In 2006, California made headlines -- and not in a good way. A nationwide E. coli outbreak was linked back to a farm in San Juan Bautista, a small city of fewer than 2,000 people about 100 miles southeast of San Francisco. Though the outbreak was pinpointed to spinach from a specific field processed on a specific day, the exact cause was never confirmed. The disease sickened at least 205 people in 26 states and led to three deaths.
Leafy greens -- arugula, kale, chard, spinach and the like -- have grown in popularity as people seek more varied and healthful food options. But the downside has been an increase in leafy green E. coli outbreaks that have happened with alarming regularity over the past 15 years, according to Food Poison Journal. That’s not good news for a $32 billion a year industry.
Following the San Juan Bautista outbreak, the California Department of Food and Agriculture (CDFA) worked with the industry to create the California Leafy Green Products Handler Marketing Agreement (now simply referred to as LGMA), establishing a mandatory audit program that certifies that farmers, shippers and processors of leafy greens are implementing up-to-date food safety practices developed by university and industry scientists, food safety experts and farmers. It is a way for the more than 8,000 farms that harvested 433,000 acres of leafy green veggies for the fresh food market in 2007 -- the most recent year data was available from the U.S. Department of Agriculture (USDA) -- to rebuild confidence among consumers and buyers.
Once a shipper or processor joins the LGMA, it must sell and ship products only from farmers who comply with a certain set of food safety standards. These standards follow metrics related to environmental assessments, such as water usage, soil amendments, crop treatments and field sanitation. Field audits have always been part of the CDFA’s mission, previously averaging 60 per year, but with the creation of the LGMA, the number of audits has increased tenfold since the 2006 outbreak, says CDFA Director Rick Jensen.
Audits, which consist of around 300 questions, typically involve visits to two or three different farms a day that are in various stages of production, including harvesting. Once a farmer passes an audit, he is awarded a service mark that accompanies the leafy green products to buyers such as Safeway, SaveMart and other grocery store chains. Initially, however, the process that awarded these seals was slow and clunky. It relied heavily on the auditors themelves to transcribe field findings to electronic form, and communicate those findings to multiple stakeholders. Farmers had no way of viewing the status of an audit, and final findings were stored in electronic and paper form in multiple locations, making them hard to find. But that’s changed, thanks to the LGMA.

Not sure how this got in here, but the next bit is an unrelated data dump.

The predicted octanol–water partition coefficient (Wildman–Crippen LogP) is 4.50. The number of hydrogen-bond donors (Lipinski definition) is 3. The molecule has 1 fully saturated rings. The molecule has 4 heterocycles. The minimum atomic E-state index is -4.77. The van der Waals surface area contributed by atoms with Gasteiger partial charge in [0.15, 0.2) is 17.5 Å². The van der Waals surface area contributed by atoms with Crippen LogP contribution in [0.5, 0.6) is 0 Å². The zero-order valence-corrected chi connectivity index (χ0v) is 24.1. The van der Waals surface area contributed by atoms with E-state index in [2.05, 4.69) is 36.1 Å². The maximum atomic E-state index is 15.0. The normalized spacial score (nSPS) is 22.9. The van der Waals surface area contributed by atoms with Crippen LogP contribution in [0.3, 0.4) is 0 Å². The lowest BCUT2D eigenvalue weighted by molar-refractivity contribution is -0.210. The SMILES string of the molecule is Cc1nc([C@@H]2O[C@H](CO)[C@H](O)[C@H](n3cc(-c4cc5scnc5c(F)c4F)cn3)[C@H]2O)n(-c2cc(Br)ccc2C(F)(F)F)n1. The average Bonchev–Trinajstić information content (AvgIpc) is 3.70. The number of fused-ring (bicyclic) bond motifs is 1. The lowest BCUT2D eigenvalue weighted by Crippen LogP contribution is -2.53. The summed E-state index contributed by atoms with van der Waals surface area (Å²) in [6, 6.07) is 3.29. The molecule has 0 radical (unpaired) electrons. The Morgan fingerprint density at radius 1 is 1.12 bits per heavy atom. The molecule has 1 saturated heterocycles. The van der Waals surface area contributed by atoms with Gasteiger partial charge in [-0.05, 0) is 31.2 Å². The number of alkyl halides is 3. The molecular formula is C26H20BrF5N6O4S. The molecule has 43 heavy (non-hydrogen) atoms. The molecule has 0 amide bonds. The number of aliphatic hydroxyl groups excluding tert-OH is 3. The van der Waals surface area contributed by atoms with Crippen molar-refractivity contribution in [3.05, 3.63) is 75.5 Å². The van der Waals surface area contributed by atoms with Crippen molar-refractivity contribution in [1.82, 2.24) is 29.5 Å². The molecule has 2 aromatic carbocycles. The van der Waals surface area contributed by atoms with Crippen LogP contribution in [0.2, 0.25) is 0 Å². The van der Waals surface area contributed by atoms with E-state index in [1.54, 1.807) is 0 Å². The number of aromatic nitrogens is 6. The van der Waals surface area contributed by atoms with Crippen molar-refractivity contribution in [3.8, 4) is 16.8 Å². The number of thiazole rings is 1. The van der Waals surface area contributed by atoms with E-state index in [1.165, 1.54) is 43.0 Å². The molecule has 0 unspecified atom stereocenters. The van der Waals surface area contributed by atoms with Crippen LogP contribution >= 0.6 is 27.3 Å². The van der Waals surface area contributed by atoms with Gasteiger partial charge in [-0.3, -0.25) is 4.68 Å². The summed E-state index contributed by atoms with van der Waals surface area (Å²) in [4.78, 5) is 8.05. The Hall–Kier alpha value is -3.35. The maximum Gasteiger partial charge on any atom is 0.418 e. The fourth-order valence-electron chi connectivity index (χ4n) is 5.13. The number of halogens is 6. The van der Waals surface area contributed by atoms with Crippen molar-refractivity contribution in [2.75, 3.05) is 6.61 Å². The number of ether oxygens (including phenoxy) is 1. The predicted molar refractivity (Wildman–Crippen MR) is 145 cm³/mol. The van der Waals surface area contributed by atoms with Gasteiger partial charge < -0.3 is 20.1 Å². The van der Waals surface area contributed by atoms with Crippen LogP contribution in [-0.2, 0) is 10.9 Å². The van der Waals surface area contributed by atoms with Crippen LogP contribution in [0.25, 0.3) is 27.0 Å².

A new Web-based system went live in 2008. Called the Leafy Green Inspection Tracking System, it completely reengineered the way the state schedules, captures, stores, tracks and disseminates information from leafy green audits. It has two main benefits: efficiency and immediacy. “It’s much more streamlined,” says Jensen. The result has reduced the process time of an audit from a week to 24 hours. Farmers, shippers and processors can view all information in real time as it is entered. The USDA can even view audits at its discretion.
The system is funded with user fees from the CDFA’s Shipping Point Inspection Program, which handles all farm audits. The fees cover expenses associated with program operations, including $300,000 in software development costs. Jensen describes that development as an ongoing process. Currently audits are done the old-fashioned way -- using pen and paper. Auditors tested rugged laptops, but found them heavy and the screens difficult to read in the bright sunlight. The LGMA does have plans “to make the system compatible and user friendly with today’s newer and lighter mobile devices,” he says.
California isn’t the only state trying to clean up its produce. Arizona has followed the Golden State’s lead, implementing its own LGMA and, soon, its own online auditing system. While the Arizona program is a voluntary one initiated by the industry, according to the Arizona Department of Agriculture, there was a 97 percent participation rate in 2011. Similar in design to California’s program, Arizona growers and shippers must comply with strict requirements and pass regular audits before receiving an official mark to signify participation and qualification. Other states, including Florida and Texas, have expressed interest in adopting the Web-based auditing system.
Jensen says the key to successful adoption is just to “really understand your internal processes and the various business rules -- you need to follow those. If you don’t know those, you can’t build the future.”